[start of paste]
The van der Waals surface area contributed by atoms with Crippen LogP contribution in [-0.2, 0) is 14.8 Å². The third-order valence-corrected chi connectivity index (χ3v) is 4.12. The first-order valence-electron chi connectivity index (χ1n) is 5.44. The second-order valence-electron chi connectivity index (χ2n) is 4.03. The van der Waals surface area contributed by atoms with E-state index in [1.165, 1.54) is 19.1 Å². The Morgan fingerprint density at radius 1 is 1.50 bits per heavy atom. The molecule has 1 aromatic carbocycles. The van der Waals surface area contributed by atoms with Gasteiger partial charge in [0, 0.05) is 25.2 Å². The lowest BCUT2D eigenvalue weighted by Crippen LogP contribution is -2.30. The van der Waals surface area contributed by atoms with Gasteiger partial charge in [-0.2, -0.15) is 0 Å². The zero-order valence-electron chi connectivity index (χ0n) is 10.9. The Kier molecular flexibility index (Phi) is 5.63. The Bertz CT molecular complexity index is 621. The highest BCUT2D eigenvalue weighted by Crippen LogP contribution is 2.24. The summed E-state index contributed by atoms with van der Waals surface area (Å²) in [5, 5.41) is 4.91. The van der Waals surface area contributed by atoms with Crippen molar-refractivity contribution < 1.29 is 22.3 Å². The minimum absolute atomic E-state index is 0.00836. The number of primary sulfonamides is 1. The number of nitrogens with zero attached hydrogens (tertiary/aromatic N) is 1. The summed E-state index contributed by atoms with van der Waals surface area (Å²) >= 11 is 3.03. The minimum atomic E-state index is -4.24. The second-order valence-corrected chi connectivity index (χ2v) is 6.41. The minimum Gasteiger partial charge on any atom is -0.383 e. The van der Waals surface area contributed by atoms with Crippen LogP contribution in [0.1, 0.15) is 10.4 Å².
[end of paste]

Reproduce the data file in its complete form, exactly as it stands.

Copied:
The van der Waals surface area contributed by atoms with Crippen LogP contribution in [-0.2, 0) is 14.8 Å². The third-order valence-corrected chi connectivity index (χ3v) is 4.12. The first-order valence-electron chi connectivity index (χ1n) is 5.44. The second-order valence-electron chi connectivity index (χ2n) is 4.03. The van der Waals surface area contributed by atoms with E-state index in [1.165, 1.54) is 19.1 Å². The Morgan fingerprint density at radius 1 is 1.50 bits per heavy atom. The molecule has 1 aromatic carbocycles. The van der Waals surface area contributed by atoms with Gasteiger partial charge in [0, 0.05) is 25.2 Å². The lowest BCUT2D eigenvalue weighted by Crippen LogP contribution is -2.30. The van der Waals surface area contributed by atoms with Gasteiger partial charge in [-0.2, -0.15) is 0 Å². The zero-order valence-electron chi connectivity index (χ0n) is 10.9. The Kier molecular flexibility index (Phi) is 5.63. The Bertz CT molecular complexity index is 621. The highest BCUT2D eigenvalue weighted by Crippen LogP contribution is 2.24. The summed E-state index contributed by atoms with van der Waals surface area (Å²) in [5, 5.41) is 4.91. The van der Waals surface area contributed by atoms with Crippen molar-refractivity contribution < 1.29 is 22.3 Å². The minimum absolute atomic E-state index is 0.00836. The number of primary sulfonamides is 1. The number of nitrogens with zero attached hydrogens (tertiary/aromatic N) is 1. The summed E-state index contributed by atoms with van der Waals surface area (Å²) >= 11 is 3.03. The minimum atomic E-state index is -4.24. The second-order valence-corrected chi connectivity index (χ2v) is 6.41. The minimum Gasteiger partial charge on any atom is -0.383 e. The van der Waals surface area contributed by atoms with Crippen LogP contribution in [0.1, 0.15) is 10.4 Å².